Manchester United manager Erik ten Hag held his weekly news conference today, and as you might expect, he was asked about both the Jadon Sancho ban and the Antony suspension, two high profile off-the-pitch cases. We’ll cover Antony in the next post, but in regards to Sancho, Ten Hag is seeking an apology from the player, due to the winger/forward having called him a liar on social media.
That is according to multiple outlets, who also claim that unless Sancho apologizes, he will be leaving the club in the January transfer window.
Brighton & Hove Albion at Manchester United FYIs
Kickoff: Sat. Sept. 16, 3pm, Old Trafford, Manchester, UK
Transatlantic Passage: How the Premier League Redefined Soccer in America: LINK
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A very brief statement issued by the club yesterday read: “Jadon Sancho will remain on a personal training programme away from the first team group pending resolution of a squad discipline issue.” The English international is dropped for tomorrow’s home match against Brighton, after he took to Twitter, claiming that his exclusion versus Arsenal was due to reasons other than what Ten Hag told the media (the player’s approach to training).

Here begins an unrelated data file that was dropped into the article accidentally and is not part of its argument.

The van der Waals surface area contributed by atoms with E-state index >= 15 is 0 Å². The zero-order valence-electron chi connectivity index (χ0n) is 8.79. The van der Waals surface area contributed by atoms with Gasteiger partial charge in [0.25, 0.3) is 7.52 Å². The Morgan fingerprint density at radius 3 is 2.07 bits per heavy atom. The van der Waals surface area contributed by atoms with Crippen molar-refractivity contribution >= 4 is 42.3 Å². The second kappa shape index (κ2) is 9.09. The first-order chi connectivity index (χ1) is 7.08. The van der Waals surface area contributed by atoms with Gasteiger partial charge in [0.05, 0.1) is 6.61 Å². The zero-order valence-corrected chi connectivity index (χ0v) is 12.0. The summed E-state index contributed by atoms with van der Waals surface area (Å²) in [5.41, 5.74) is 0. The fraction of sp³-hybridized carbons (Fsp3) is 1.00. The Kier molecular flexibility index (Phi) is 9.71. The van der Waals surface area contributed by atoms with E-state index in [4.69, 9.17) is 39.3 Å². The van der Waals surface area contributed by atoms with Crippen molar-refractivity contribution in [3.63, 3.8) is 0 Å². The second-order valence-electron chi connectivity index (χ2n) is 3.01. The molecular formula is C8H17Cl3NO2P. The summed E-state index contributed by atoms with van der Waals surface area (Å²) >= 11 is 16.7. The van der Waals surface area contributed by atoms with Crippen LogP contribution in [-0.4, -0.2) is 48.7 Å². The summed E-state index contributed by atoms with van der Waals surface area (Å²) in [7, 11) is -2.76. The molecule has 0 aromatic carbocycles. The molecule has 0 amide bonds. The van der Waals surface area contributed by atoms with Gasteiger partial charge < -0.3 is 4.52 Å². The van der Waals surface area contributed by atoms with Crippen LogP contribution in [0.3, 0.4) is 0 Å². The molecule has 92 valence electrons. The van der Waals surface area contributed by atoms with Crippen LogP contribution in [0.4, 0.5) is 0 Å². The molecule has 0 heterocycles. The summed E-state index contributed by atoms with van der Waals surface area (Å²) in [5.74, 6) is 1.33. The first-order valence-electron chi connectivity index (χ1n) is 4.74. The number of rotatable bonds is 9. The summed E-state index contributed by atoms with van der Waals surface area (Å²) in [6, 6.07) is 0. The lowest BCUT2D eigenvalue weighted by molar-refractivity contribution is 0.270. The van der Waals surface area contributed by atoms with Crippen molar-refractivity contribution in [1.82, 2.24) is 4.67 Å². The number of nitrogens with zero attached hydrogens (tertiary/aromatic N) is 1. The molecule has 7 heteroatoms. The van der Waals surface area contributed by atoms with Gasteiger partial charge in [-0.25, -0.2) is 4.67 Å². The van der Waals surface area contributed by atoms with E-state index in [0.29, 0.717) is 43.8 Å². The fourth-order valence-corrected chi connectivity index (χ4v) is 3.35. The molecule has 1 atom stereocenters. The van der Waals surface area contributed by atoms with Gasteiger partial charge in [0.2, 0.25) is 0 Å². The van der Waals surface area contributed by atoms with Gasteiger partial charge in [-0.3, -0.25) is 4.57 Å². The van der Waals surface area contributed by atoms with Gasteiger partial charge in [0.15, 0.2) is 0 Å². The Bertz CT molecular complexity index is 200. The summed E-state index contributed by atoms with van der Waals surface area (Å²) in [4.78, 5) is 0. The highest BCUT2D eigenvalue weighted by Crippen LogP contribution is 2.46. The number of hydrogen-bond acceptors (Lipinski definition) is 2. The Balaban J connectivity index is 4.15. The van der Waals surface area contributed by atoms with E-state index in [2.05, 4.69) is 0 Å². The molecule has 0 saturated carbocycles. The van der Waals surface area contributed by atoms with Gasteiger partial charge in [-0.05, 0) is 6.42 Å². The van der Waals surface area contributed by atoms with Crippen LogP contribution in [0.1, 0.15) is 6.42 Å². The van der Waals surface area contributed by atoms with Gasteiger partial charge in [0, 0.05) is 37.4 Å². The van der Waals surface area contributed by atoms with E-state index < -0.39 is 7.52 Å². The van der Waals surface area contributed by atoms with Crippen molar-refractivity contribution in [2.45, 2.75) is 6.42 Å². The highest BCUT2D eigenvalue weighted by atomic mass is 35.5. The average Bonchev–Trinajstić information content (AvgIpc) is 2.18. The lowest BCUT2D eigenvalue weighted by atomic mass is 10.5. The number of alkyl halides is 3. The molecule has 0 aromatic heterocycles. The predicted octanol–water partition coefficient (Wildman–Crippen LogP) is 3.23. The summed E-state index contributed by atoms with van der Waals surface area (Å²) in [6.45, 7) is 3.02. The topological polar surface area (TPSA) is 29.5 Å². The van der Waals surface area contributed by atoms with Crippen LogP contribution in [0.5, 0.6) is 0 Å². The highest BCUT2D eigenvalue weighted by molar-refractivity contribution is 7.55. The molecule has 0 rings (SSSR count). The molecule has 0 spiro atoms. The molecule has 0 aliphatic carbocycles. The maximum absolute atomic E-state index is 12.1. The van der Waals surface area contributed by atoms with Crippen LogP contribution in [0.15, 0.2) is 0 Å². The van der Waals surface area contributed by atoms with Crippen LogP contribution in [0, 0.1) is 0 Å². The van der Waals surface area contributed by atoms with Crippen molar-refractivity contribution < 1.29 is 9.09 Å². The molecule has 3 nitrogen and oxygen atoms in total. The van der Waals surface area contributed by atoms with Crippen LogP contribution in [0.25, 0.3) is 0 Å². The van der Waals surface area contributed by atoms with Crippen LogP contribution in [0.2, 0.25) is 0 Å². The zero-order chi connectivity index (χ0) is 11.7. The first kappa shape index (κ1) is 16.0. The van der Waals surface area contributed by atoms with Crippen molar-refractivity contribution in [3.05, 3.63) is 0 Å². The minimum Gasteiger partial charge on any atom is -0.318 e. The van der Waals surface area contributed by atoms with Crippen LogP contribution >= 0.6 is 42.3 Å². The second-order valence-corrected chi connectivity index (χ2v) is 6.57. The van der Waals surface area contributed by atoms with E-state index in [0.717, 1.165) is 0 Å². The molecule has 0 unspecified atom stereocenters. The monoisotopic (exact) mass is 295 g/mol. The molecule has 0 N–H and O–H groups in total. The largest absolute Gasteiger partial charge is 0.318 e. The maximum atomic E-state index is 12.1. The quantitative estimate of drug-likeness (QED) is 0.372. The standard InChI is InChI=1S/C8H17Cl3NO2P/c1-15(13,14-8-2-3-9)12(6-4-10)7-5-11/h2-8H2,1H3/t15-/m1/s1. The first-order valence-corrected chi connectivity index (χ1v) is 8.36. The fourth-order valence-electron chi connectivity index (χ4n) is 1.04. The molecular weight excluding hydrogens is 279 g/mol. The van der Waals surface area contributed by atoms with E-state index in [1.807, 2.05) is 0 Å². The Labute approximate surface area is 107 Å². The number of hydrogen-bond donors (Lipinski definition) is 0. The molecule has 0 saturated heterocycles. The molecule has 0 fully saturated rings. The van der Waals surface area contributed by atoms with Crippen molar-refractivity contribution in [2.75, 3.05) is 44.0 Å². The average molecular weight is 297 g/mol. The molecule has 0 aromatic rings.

Ten Hag declined to go into detail about the situation today, but he did reiterate his goal of setting standards for discipline at the club.
There was no good culture before I entered last season, so to set good standards, that is what I did and it is my job to control the standards,” Ten Hag said.
“Of course, it is never someone only makes one mistake, it is a whole process before you come to a certain outcome about strict lines. If staff or players or whoever, there is a structure to cross lines so you have to be strong.”
According to reports, Sancho was persistently very late to team activities, despite the club taking extra additional measures to try and prevent it. Also, it’s not new for Sancho to reportedly have “attitude problems,” and supposed half-hearted efforts in training sessions. This reputation has followed him at multiple clubs.
Paul M. Banks is the owner/manager of The Sports Bank. He’s also the author of “Transatlantic Passage: How the English Premier League Redefined Soccer in America,” and “No, I Can’t Get You Free Tickets: Lessons Learned From a Life in the Sports Media Industry.”
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